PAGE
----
You will notice if you peruse the credits of Matthew Heineman’s latest hard hitting and gritty documentary a name you may recognise under the heading of ‘executive producer’. She was the first woman to win an Academy Award for Best Director, the woman is Kathryn Bigelow and the movie was Hurt Locker (2012), which you must admit is a recommendation in its self.
Heineman not only directed Cartel Land (2015) but also was involved with the films production, editing and its cinematography. For its audience this film is another cultural awakening involving one the worlds riches countries and it impoverished neighbour. For many Mexicans a life of crime is the only alternative to attempting an illegal border crossing to the USA.
In the documentaries opening scene we are treated to a lesson in how to produce meth crystals and the importance of the American drug market. Their American counterparts have trained the cartel involved in this craft! The documentary will return to this open-air drug kitchen at the end of the film when we find out some very startling facts.
But the main point of this excellent documentary is to focus on two men, each operating on different sides of the border and each one is convinced he is on the side of right and that he is fighting the ‘bad guys’. Firstly we meet a rough but likable character who was originally driven to drink and hard drugs by his father’s physical, mental and verbal abuse. Tim “Nailer” Foley is the leader of the Arizona Border Recon a voluntary group of uniformed and well armed men who petrol the border between the two countries with the aim of keeping the drug cartels out of America as well as handing over economic migrants to the US authorities.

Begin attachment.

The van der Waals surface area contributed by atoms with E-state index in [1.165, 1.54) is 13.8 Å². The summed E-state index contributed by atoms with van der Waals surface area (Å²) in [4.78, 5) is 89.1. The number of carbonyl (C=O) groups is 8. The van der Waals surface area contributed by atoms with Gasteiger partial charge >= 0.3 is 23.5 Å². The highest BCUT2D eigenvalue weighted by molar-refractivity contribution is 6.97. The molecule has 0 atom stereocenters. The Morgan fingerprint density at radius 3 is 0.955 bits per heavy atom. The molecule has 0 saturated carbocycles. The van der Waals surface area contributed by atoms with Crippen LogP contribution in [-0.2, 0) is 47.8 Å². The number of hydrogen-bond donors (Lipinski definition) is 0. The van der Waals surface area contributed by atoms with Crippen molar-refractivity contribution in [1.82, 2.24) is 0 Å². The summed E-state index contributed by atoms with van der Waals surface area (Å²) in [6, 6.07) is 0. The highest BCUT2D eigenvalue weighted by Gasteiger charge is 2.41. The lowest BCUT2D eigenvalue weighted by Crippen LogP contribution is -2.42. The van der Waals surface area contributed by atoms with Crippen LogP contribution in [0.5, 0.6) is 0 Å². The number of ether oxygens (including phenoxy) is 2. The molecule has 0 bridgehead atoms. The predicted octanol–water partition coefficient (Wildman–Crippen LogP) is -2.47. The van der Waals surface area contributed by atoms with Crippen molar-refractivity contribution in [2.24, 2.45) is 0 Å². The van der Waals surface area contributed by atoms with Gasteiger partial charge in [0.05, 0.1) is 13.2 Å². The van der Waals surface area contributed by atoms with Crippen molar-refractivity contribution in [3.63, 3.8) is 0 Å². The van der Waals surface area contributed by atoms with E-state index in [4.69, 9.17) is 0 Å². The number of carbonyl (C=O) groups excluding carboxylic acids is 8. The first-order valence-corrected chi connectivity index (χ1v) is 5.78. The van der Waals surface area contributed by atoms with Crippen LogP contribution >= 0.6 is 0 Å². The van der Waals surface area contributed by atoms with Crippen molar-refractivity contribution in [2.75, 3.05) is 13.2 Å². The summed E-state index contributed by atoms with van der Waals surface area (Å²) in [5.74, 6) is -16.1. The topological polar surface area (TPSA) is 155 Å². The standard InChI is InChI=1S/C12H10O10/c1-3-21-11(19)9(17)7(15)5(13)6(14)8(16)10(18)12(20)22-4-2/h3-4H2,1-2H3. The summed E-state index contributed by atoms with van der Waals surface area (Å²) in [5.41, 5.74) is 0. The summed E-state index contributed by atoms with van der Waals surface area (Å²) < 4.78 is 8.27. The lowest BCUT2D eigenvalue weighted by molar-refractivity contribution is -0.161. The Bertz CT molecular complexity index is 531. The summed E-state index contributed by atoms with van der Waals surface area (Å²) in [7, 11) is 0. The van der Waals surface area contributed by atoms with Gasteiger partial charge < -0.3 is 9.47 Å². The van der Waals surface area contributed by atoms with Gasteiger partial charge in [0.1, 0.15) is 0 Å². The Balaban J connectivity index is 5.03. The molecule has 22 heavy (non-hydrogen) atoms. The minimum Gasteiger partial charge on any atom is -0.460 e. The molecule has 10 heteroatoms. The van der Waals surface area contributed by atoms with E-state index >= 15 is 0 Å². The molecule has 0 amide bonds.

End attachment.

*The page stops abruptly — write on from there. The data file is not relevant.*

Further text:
The second of these two men is Dr Jose Mireles the charismatic Michoacán based physician who is also head of the Autodefensas, a community self defence group that fights the ruthless Knights Templar drug cartel for control of the local towns. This paramilitary group not only has to fight the cartel but is also mistrusted by the local military whose own interests are not always clear. We soon realise that all is not as straight forward as it seems with a great deal of corruption underlying Heineman’s splendidly shot film.
Premiering at the 2015 Sundance Film festival it won Heineman the Best Director award and the Jury Award for Cinematography. When viewing this film you could easily be watching a feature film and not a documentary with great action scenes and an exhilarating delivery. Another documentary that tells it like it is and one I would encourage you to see especially if you appreciated The Act of Killing of which Cartel Land could easily be a real time equivalent.